The Complete Guide To Winter Dog Walking
Walking your dog in the winter brings a range of different challenges for dog walkers. The weather brings all sorts of hazards that you need to be aware of. Dog walkers brave the winter cold every day. Winter dog walks don’t have to be traumatic, with the right equipment and knowledge, they can be wonderful. Getting outdoors in the winter is excellent for your health, as long as you wrap up warm and stay safe.
This year, if the weatherman is correct, winter is going to hit us hard. Winter 2015 is predicted to be one of the coldest in years. Whether this winter lives up to expectations or not, you need to be prepared to face the cold. You also need to make sure your dog is protected and stays out of harm's way. This is our complete guide to winter dog walks, read on to discover everything you need to know about walking your dog in the winter.
Wrapping up warm
The first thing you need to do is make sure you have plenty of layers on. It’s worth investing in items of clothing that will get you through winter dog walks. Decent water and a windproof raincoat is a must, as this will help to protect you from the elements. Remember to get a jacket that has a hood on it for when the weather gets really bad.
You will also need several thick jumpers for the coldest days. You might want to consider getting some waterproof trousers too, or you'll end up with wet, damp legs after every walk in the rain. A cost woolly hat, scarf, and gloves are also things all dog walkers need for the winter.
Winter coats & jumpers for dogs
It’s not just you that needs to be wrapped up warm. Your dog might need a jumper or a coat on, particularly cold or wet days. Even if your dog doesn’t need a coat, it can help to prevent them from getting too wet or muddy on dog walks. Some short-haired breeds really suffer from the cold, and will definitely need a jumper or coat to prevent them from getting too cold.
Snow and ice
The snow and ice is something that dog walkers have to contend with in the winter. Don’t go outside if the weather gets really severe and you feel it might be hazardous walking in the snow and ice. See below for other ways to exercise your dog when the weather is really bad. Bad weather is not an excuse to fail to provide your dog with exercise.
Lots of dog walkers end up slipping over on the ice and causing themselves nasty injuries. If you do go out, make sure you wear shoes that have plenty of grips. Avoid walking through really thick snow with your dog, as you cannot see what is underneath the snow that may injure your dog’s feet. Try and walk on routes that have been cleared rather than going through fresh snow.
Watch out for de-icer and antifreeze in the winter, as this can poison dogs. People use them on their cars and to get rid of ice, but if your dog licks these substances they could be ins serious danger. Commercial antifreeze has a sweet flavour that attracts dogs. Don’t let your dog off the lead in areas where there may be antifreeze a wash their paws when you get home so they don’t lick them.
Salt and grit are another winter hazard to watch out for. They can get stuck in between your dog's paws and cause cuts, abrasions, and irritations. It’s also important to prevent your dog from trying to eat or lick the salt. On icy and snowy days salt can be scattered everywhere so you may want to rethink where you walk your dog.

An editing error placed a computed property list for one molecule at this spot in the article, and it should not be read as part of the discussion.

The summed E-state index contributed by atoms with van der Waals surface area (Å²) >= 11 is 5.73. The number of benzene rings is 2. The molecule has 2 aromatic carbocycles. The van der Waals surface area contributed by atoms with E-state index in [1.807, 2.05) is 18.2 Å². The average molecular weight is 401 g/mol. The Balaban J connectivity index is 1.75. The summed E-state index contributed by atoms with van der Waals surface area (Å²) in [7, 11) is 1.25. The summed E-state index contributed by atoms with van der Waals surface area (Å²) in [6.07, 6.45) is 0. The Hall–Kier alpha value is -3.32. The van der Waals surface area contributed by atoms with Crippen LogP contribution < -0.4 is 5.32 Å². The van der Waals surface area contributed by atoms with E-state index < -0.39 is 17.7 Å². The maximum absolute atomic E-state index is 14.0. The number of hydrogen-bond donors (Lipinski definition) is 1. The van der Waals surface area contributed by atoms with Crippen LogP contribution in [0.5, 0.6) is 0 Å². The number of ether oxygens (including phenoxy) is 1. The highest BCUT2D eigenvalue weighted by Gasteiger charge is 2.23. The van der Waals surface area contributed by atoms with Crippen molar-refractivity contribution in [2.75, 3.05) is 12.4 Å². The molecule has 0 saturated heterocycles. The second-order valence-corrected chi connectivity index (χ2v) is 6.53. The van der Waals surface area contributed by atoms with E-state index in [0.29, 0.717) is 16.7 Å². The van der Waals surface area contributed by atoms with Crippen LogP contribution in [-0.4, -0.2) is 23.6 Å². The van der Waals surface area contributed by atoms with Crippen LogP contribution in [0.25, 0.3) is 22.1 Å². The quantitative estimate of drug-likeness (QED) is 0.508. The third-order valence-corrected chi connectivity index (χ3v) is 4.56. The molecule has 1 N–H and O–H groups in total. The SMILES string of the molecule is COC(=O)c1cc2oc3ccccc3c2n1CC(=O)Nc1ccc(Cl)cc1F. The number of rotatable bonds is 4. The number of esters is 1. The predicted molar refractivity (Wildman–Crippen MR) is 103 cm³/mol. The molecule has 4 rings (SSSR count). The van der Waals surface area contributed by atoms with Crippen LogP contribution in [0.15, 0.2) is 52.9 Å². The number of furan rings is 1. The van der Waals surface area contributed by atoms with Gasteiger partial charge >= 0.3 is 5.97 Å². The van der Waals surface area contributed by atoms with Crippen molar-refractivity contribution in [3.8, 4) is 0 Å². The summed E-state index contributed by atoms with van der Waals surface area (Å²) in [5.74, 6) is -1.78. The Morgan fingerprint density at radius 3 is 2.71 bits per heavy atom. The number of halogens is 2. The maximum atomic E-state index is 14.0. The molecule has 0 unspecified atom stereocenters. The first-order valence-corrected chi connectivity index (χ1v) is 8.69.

Drying off your dog after walks
It's extremely important to make sure you dry your dog off properly after winter dog walks. If they get wet in the rain or from jumping in wet muddy puddles then they will need to be dried off properly at home. Sometimes a towel dry is not enough if your dog’s coat is even a little bit damp on a cold winter day they can easily catch the chills. Use a special dog-friendly dryer and make sure your dog is completely dry.
Frozen lakes and rivers
Watch out for lakes and rivers that have frozen over in the winter. Don’t let your dog off the lead near any frozen water, they could run onto it and if the ice cracks, end up falling into the freezing water. Check your dog walking routes to ensure there won’t be any frozen water along the way.
Extreme weather conditions
In the winter, it’s a good idea to check the weather forecast regularly. This will help you prepare for adverse weather conditions, and also know when it’s not safe to go out. Keep an eye out for weather warnings and plan your dog walks in advance. It’s just not worth taking the risk by going on a walk when it could put you or your dog in danger.
Winter brings shorter days and darker evenings. The sun goes down earlier, which means you have fewer daylight hours to walk your dog. Avoid walking your dog in the dark unless you have a high vis jacket for both you and your dog. You can also get flashing and reflective collars for dogs.
All dog walkers should have decent walking shoes. You need shoes that will keep your feet warm and dry, as well as having a good grip. It’s worth investing in a quality pair of shoes to get you through the winter and help you brave the muddiest of dog walks.
- Protect your car from mud
- Protect your carpets/flooring - runners and dog mats can help to protect your carpet when dogs get back from muddy dog walks.
- Protecting your dog’s feet - get your dog some booties for winter dog walks to protect their paws.
- You might want to find alternative ways to exercise your dog when the weather is severe. For example, dog treadmills, playing with toys, indoor agility, and hydrotherapy.